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Colorado State Announces Environmental Fellowship


Anheuser-Busch to Support Graduate Students Researching Wildlife Conservation

FORT COLLINS, Colo.– Marked by a commitment to preserve natural resources for future generations, Colorado State University’s Warner College of Natural Resources today announced a first of its kind endowed fellowship from the Anheuser-Busch Companies. The $50,000 Anheuser-Busch Environmental Fellowship to the university’s Department of Fish, Wildlife and Conservation Biology will fund graduate students conducting research in wildlife habitat management and conservation.

“Colorado State is a leader in environmental research focused on wildlife conservation, and the selection of the university’s Department of Fish, Wildlife and Conservation Biology to receive this new Anheuser-Busch fellowship is a reflection on the quality of the faculty and students in our department,” said Ken Wilson, head of the school’s Department of Fish, Wildlife and Conservation Biology. “The Anheuser-Busch fellowship allows us to meet a key university goal of enhancing opportunities for graduate student education while addressing environmental issues important to Colorado and the Front Range.”

The graduate student recipient will study wildlife habitat and the environment on Anheuser-Busch properties and may also study relevant local watersheds including the Poudre and Big Thompson Rivers.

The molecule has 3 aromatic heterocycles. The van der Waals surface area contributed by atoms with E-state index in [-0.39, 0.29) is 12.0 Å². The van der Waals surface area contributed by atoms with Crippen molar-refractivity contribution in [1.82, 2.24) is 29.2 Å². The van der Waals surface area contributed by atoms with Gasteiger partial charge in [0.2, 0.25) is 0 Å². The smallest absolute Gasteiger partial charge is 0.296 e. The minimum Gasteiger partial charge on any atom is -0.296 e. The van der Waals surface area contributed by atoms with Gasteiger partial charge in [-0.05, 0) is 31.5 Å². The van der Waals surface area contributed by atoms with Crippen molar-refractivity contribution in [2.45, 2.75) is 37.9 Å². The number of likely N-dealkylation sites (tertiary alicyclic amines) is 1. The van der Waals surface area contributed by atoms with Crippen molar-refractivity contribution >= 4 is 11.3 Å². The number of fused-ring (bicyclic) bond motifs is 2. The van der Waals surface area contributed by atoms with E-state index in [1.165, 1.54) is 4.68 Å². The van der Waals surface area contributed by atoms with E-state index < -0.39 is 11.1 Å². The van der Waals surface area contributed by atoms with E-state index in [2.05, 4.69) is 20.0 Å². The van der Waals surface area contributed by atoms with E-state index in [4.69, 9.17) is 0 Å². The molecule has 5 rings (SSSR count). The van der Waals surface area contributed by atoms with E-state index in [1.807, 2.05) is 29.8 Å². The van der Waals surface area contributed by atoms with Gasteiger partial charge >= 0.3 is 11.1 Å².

“This fellowship provides a great opportunity for students of the Warner College of Natural Resources to continue their research in wildlife conservation,” said Glenn Wilson, senior plant manager of Anheuser-Busch’s Fort Collins brewery. “We think it’s important to help develop future leaders in wildlife preservation and environmental stewardship.”

Protecting the environment and preserving natural resources is nothing new to Anheuser-Busch. For generations, the company’s mission has been to brew, package and ship the freshest, highest quality beer in the world in the most efficient and responsible manner possible. In its continuing commitment to meet these goals, the company actively pursues policies and technologies that increase efficiency and reduce its environmental impacts.

Both the Fort Collins brewery and Anheuser-Busch’s Nutri-Turf land application sites have achieved Wildlife Habitat Council certification. Currently nine Anheuser-Busch facilities have earned this recognition. In addition, Anheuser-Busch’s Fort Collins facilities have also been named Corporate Lands for Learning (CLL) sites and will be using on-site wildlife habitats for community education and Colorado State research. The CLL program is granted by the Wildlife Habitat Council and provides these designated sites with guidance on building, expanding and evaluating outreach programs.

Colorado State is collaborating with the Anheuser-Busch Fort Collins brewery on other on-going projects including partnering with scientists at the university and Platte River Power Authority to evaluate the use of alternative fuels. Additionally, the university is working with the brewery at its Nutri-Turf farm to grow biofuel crops and determine which crops work best as a reliable fuel source.

The Nutri-Turf farm is an important component of the Anheuser-Busch brewery. At the farm, employees apply nutrient-rich leftover water from the brewing process to help grow renewable biofuel crops. The facility is located six miles east of the brewery on 7,000 fenced acres of which 1,734 acres are under cultivation and irrigated with 38 water dispersing center pivots. Wheat, alfalfa and corn are the principal crops grown for cattle feed. This year, renewable energy crops - canola and camelina - were successfully planted and harvested, leading the company to investigate dedicating additional acreage to this fossil fuel replacement in the future.


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